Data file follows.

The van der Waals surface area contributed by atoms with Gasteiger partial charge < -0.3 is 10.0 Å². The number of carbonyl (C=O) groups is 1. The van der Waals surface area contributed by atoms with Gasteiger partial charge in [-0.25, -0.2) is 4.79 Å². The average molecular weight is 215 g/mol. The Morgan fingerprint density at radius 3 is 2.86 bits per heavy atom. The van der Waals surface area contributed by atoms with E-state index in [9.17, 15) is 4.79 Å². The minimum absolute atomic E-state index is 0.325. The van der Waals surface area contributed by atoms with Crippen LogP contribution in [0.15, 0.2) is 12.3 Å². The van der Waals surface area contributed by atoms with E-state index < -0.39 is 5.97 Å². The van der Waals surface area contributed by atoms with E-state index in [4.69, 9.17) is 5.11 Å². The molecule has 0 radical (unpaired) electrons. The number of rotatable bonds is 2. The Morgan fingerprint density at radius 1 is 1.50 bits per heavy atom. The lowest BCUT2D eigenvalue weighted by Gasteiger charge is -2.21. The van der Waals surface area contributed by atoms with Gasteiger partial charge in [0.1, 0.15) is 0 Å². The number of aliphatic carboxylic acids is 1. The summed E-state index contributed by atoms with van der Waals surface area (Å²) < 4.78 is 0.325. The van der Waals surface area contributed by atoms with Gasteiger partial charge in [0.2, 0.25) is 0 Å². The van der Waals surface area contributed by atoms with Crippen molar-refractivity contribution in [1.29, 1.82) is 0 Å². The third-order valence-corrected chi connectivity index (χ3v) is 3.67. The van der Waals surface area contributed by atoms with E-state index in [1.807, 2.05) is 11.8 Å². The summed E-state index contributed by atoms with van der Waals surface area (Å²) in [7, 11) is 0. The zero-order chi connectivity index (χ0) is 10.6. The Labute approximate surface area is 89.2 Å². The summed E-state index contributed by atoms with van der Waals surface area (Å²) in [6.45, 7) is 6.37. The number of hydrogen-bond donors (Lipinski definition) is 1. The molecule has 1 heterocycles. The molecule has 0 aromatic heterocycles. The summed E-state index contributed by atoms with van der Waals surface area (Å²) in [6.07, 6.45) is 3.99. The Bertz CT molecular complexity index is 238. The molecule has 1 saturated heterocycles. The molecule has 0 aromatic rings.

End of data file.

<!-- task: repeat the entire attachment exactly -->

The van der Waals surface area contributed by atoms with Gasteiger partial charge < -0.3 is 10.0 Å². The number of carbonyl (C=O) groups is 1. The van der Waals surface area contributed by atoms with Gasteiger partial charge in [-0.25, -0.2) is 4.79 Å². The average molecular weight is 215 g/mol. The Morgan fingerprint density at radius 3 is 2.86 bits per heavy atom. The van der Waals surface area contributed by atoms with E-state index in [9.17, 15) is 4.79 Å². The minimum absolute atomic E-state index is 0.325. The van der Waals surface area contributed by atoms with Crippen LogP contribution in [0.15, 0.2) is 12.3 Å². The van der Waals surface area contributed by atoms with E-state index < -0.39 is 5.97 Å². The van der Waals surface area contributed by atoms with E-state index in [4.69, 9.17) is 5.11 Å². The molecule has 0 radical (unpaired) electrons. The number of rotatable bonds is 2. The Morgan fingerprint density at radius 1 is 1.50 bits per heavy atom. The lowest BCUT2D eigenvalue weighted by Gasteiger charge is -2.21. The van der Waals surface area contributed by atoms with Gasteiger partial charge in [0.1, 0.15) is 0 Å². The number of aliphatic carboxylic acids is 1. The summed E-state index contributed by atoms with van der Waals surface area (Å²) < 4.78 is 0.325. The van der Waals surface area contributed by atoms with Gasteiger partial charge in [0.2, 0.25) is 0 Å². The van der Waals surface area contributed by atoms with Crippen molar-refractivity contribution in [1.29, 1.82) is 0 Å². The third-order valence-corrected chi connectivity index (χ3v) is 3.67. The van der Waals surface area contributed by atoms with E-state index in [1.807, 2.05) is 11.8 Å². The summed E-state index contributed by atoms with van der Waals surface area (Å²) in [7, 11) is 0. The zero-order chi connectivity index (χ0) is 10.6. The Labute approximate surface area is 89.2 Å². The summed E-state index contributed by atoms with van der Waals surface area (Å²) in [6.45, 7) is 6.37. The number of hydrogen-bond donors (Lipinski definition) is 1. The molecule has 1 heterocycles. The molecule has 0 aromatic heterocycles. The summed E-state index contributed by atoms with van der Waals surface area (Å²) in [6.07, 6.45) is 3.99. The Bertz CT molecular complexity index is 238. The molecule has 1 saturated heterocycles. The molecule has 0 aromatic rings.